Through the conversations we shared, someone was inspired to declare: “WE ARE SEEDS - we are the next generation”. This powerful declaration embodies hope and resilience. Like seeds, we carry the potential for growth and transformation. We are the bearers of our culture, imbued with the knowledge of generations before us, and tasked with preserving it for future generations.
In fact, in the words of another participant, “keeping my sense of smells and tastes is a form of resistance”. Through upholding his commitment to continuing to make foods from his homeland, he shared how it helped him sustain his relationship with his cultural heritage, and the flavours that were “programmed” into him by his mother. He is determined to continue making kimchi and other Korean dishes, because “Taste is like a mother tongue…[it] speaks to a journey we’ve been on”.
Someone else told us that there’s a grieving process as she can’t replicate the food she can make in Mexico - she will make the same dish here and it just doesn’t taste the same. We discussed how factors such as altitude, the microbiome, the terroir, and the environment affect how the food we cook tastes, and it was mentioned that some folks aren’t even able to find the right kinds of cooking utensils here, either.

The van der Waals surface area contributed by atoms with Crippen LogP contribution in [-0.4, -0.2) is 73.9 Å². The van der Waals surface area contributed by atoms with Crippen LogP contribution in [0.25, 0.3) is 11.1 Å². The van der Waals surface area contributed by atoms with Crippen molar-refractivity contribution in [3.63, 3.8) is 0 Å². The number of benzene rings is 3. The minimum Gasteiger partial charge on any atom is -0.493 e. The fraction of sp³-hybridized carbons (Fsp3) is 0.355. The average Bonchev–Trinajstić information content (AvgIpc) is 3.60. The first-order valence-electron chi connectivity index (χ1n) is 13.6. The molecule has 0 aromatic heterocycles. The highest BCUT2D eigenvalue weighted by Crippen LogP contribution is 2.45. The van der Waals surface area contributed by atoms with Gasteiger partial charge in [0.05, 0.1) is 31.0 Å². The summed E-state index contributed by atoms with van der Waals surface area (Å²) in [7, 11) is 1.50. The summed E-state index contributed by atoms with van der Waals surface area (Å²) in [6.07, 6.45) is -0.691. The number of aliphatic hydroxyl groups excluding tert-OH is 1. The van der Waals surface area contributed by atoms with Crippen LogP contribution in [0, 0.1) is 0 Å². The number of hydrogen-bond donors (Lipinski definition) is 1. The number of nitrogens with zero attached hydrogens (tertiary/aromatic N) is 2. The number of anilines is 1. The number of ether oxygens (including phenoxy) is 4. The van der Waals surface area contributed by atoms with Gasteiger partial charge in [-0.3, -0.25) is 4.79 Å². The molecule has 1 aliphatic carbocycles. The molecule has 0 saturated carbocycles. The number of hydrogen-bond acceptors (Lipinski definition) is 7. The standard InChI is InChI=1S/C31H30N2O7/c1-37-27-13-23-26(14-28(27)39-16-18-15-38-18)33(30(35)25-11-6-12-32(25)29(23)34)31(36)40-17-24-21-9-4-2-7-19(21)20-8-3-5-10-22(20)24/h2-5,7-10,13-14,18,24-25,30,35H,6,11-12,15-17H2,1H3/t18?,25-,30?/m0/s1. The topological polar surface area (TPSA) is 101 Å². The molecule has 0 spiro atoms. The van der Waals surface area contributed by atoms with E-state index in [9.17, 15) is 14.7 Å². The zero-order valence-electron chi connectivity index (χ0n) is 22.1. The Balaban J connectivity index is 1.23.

These conversations around land access emphasizes the importance of cultural safety and the emotional charge that discussions around food, land, and culture can carry. It also highlights the challenges faced by diasporic communities in preserving and connecting with their cultural heritage through food.
How can we access public lands for food and medicine growing purposes when our feelings of displacement and loss of ancestral knowledge are so prevalent? We believe that by creating spaces for communal food growing promotes a sense of belonging and connection to one’s roots and learning from each other.
In conclusion, the event underscores the importance of cultural reclamation and community engagement in fostering a sense of belonging, preserving cultural heritage, and demanding access to public lands for food and medicine growing purposes. It also highlights the need for governance protocols when diverse communities come together to learn from each other. We perceived the testament to the resilience of communities and the power of collective action in fostering positive change.
This event was brought to you in partnership by: